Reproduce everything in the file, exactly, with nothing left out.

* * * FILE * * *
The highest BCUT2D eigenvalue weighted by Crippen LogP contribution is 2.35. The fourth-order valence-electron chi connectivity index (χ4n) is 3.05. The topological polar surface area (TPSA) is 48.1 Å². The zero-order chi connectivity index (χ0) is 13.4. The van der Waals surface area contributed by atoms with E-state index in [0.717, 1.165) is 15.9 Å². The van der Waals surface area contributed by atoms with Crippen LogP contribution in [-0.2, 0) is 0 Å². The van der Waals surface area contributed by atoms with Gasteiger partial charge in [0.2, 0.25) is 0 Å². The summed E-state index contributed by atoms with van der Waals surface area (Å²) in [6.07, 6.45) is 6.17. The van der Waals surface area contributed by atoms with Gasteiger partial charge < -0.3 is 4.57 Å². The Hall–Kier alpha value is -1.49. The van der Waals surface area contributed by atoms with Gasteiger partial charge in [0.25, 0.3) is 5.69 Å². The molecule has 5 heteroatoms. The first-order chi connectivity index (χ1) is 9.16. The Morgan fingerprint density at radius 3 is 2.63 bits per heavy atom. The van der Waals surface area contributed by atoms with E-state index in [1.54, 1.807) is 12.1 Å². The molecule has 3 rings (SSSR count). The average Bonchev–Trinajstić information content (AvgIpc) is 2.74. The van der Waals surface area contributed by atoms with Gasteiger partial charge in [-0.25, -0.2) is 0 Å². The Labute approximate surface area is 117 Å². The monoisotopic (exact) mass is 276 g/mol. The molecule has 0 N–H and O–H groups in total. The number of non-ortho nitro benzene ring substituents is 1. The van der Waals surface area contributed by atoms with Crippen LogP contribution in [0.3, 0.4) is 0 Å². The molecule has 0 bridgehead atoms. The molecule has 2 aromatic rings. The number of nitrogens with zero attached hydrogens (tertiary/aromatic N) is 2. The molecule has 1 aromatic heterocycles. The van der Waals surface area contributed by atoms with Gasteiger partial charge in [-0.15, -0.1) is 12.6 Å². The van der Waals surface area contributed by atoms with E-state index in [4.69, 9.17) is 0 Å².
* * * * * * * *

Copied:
The highest BCUT2D eigenvalue weighted by Crippen LogP contribution is 2.35. The fourth-order valence-electron chi connectivity index (χ4n) is 3.05. The topological polar surface area (TPSA) is 48.1 Å². The zero-order chi connectivity index (χ0) is 13.4. The van der Waals surface area contributed by atoms with E-state index in [0.717, 1.165) is 15.9 Å². The van der Waals surface area contributed by atoms with Crippen LogP contribution in [-0.2, 0) is 0 Å². The van der Waals surface area contributed by atoms with Gasteiger partial charge in [0.2, 0.25) is 0 Å². The summed E-state index contributed by atoms with van der Waals surface area (Å²) in [6.07, 6.45) is 6.17. The van der Waals surface area contributed by atoms with Gasteiger partial charge < -0.3 is 4.57 Å². The Hall–Kier alpha value is -1.49. The van der Waals surface area contributed by atoms with Gasteiger partial charge in [0.25, 0.3) is 5.69 Å². The molecule has 5 heteroatoms. The first-order chi connectivity index (χ1) is 9.16. The Morgan fingerprint density at radius 3 is 2.63 bits per heavy atom. The van der Waals surface area contributed by atoms with E-state index in [1.54, 1.807) is 12.1 Å². The molecule has 3 rings (SSSR count). The average Bonchev–Trinajstić information content (AvgIpc) is 2.74. The van der Waals surface area contributed by atoms with Gasteiger partial charge in [-0.25, -0.2) is 0 Å². The Labute approximate surface area is 117 Å². The monoisotopic (exact) mass is 276 g/mol. The molecule has 0 N–H and O–H groups in total. The number of non-ortho nitro benzene ring substituents is 1. The van der Waals surface area contributed by atoms with Crippen LogP contribution in [0.3, 0.4) is 0 Å². The molecule has 0 bridgehead atoms. The molecule has 2 aromatic rings. The number of nitrogens with zero attached hydrogens (tertiary/aromatic N) is 2. The molecule has 1 aromatic heterocycles. The van der Waals surface area contributed by atoms with Gasteiger partial charge in [-0.15, -0.1) is 12.6 Å². The van der Waals surface area contributed by atoms with E-state index in [4.69, 9.17) is 0 Å².